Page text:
MEDICAL AND PATHOLOGICAL INFORMATION

An autopsy was performed by the Spokane County Office of the Medical Examiner. The cause of death was determined to be blunt impact to the head, and the manner of death was an accident.

The FAA Bioaeronautical Research Laboratory, Oklahoma City, Oklahoma, performed toxicology testing on specimens from the pilot. The results were negative for volatiles. The pilot initially survived the accident; as a result, there was positive test results for drugs that were administered to the pilot while he was in the hospital, including ephedrine detected in urine, but not detected in blood, and etomidate, lidocaine, pseudoephedrine, and salicylate detected in blood.

TEST AND RESEARCH

The airplane was equipped with its original fuel equipment, and was appropriately marked with an "AVGAS (aviation gasoline) ONLY" placard at each wings fuel port, which indicated that the airplane operated on aviation gasoline. Both fuel ports were checked by an FAA inspector, and identified as having the appropriately-sized fuel collar for AVGAS.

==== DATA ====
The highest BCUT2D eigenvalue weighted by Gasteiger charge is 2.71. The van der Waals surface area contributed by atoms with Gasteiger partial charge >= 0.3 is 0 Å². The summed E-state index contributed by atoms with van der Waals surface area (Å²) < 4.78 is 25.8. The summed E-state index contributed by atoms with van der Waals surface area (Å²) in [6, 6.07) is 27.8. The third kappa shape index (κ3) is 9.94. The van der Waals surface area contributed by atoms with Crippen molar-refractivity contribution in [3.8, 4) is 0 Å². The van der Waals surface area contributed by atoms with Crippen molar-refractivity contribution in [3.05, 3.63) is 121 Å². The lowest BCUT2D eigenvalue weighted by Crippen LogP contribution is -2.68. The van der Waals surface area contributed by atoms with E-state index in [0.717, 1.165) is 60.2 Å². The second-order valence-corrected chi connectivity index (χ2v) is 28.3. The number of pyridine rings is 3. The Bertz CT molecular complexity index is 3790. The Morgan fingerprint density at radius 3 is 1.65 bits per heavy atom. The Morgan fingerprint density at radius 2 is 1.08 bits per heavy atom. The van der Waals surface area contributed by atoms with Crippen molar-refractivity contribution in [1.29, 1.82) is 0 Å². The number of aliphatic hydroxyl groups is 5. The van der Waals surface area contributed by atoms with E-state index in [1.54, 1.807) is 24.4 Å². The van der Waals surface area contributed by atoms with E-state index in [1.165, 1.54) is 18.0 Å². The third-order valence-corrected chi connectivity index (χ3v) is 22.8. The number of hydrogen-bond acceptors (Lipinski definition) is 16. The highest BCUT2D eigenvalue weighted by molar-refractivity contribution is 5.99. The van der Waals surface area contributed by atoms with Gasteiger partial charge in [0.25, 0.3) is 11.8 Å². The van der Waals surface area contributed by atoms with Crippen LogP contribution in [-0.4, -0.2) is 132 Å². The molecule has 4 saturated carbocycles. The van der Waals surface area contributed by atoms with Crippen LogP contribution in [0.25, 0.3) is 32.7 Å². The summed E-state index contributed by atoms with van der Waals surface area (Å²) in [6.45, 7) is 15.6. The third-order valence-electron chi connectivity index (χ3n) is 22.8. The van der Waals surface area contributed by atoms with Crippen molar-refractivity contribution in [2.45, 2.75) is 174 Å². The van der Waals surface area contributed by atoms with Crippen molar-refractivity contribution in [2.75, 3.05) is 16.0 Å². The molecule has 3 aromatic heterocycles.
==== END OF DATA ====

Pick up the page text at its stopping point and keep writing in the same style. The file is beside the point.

There were no other malfunctions that would have precluded normal operation of the airplane.
Inspection of the fuel truck after the accident revealed that the fuel hose nozzle was the round type, typically used to service helicopters with smaller fuel filler ports. When the FAA returned the next day to inspect the truck, the smaller rounder fuel nozzle that had been on the fuel truck the night before had been replaced with a flat duck-bill fuel nozzle. When the owner of the FBO was questioned about the switch, he stated that it was for safety reasons, and that he was making sure the appropriate nozzle was attached.

ADDITIONAL INFORMATION

According to the airplane's pilot operating handbook, while performing the preflight checklist, one of the items called out is for the pilot to do a visual check of the fuel supply for both wings, and assure that the fuel cap is secured.

Located at the airport is an FBO that performs turbine conversions on the accident make and model airplane.

NTSB Identification: WPR15LA111 
14 CFR Part 91: General Aviation
Accident occurred Sunday, February 22, 2015 in Spokane, WA
Aircraft: PIPER PA46 - 350P, registration: CGVZW
Injuries: 1 Fatal.

This is preliminary information, subject to change, and may contain errors. Any errors in this report will be corrected when the final report has been completed. NTSB investigators may not have traveled in support of this investigation and used data provided by various sources to prepare this aircraft accident report.